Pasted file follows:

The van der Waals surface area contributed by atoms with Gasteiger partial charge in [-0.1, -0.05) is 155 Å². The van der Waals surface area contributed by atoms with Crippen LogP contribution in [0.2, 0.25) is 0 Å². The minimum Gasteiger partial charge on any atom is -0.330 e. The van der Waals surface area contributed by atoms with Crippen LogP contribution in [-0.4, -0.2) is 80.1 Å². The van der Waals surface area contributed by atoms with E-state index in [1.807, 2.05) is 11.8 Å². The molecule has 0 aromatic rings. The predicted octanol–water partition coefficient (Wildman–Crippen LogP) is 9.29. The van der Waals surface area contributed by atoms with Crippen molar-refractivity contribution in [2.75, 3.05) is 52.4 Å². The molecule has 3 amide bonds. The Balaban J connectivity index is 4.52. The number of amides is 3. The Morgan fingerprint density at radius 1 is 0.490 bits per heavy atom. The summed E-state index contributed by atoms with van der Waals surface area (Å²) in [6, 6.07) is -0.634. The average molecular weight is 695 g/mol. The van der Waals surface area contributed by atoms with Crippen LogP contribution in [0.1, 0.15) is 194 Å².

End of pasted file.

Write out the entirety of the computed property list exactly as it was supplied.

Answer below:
The van der Waals surface area contributed by atoms with Gasteiger partial charge in [-0.1, -0.05) is 155 Å². The van der Waals surface area contributed by atoms with Crippen LogP contribution in [0.2, 0.25) is 0 Å². The minimum Gasteiger partial charge on any atom is -0.330 e. The van der Waals surface area contributed by atoms with Crippen LogP contribution in [-0.4, -0.2) is 80.1 Å². The van der Waals surface area contributed by atoms with E-state index in [1.807, 2.05) is 11.8 Å². The molecule has 0 aromatic rings. The predicted octanol–water partition coefficient (Wildman–Crippen LogP) is 9.29. The van der Waals surface area contributed by atoms with Crippen molar-refractivity contribution in [2.75, 3.05) is 52.4 Å². The molecule has 3 amide bonds. The Balaban J connectivity index is 4.52. The number of amides is 3. The Morgan fingerprint density at radius 1 is 0.490 bits per heavy atom. The summed E-state index contributed by atoms with van der Waals surface area (Å²) in [6, 6.07) is -0.634. The average molecular weight is 695 g/mol. The van der Waals surface area contributed by atoms with Crippen LogP contribution in [0.1, 0.15) is 194 Å².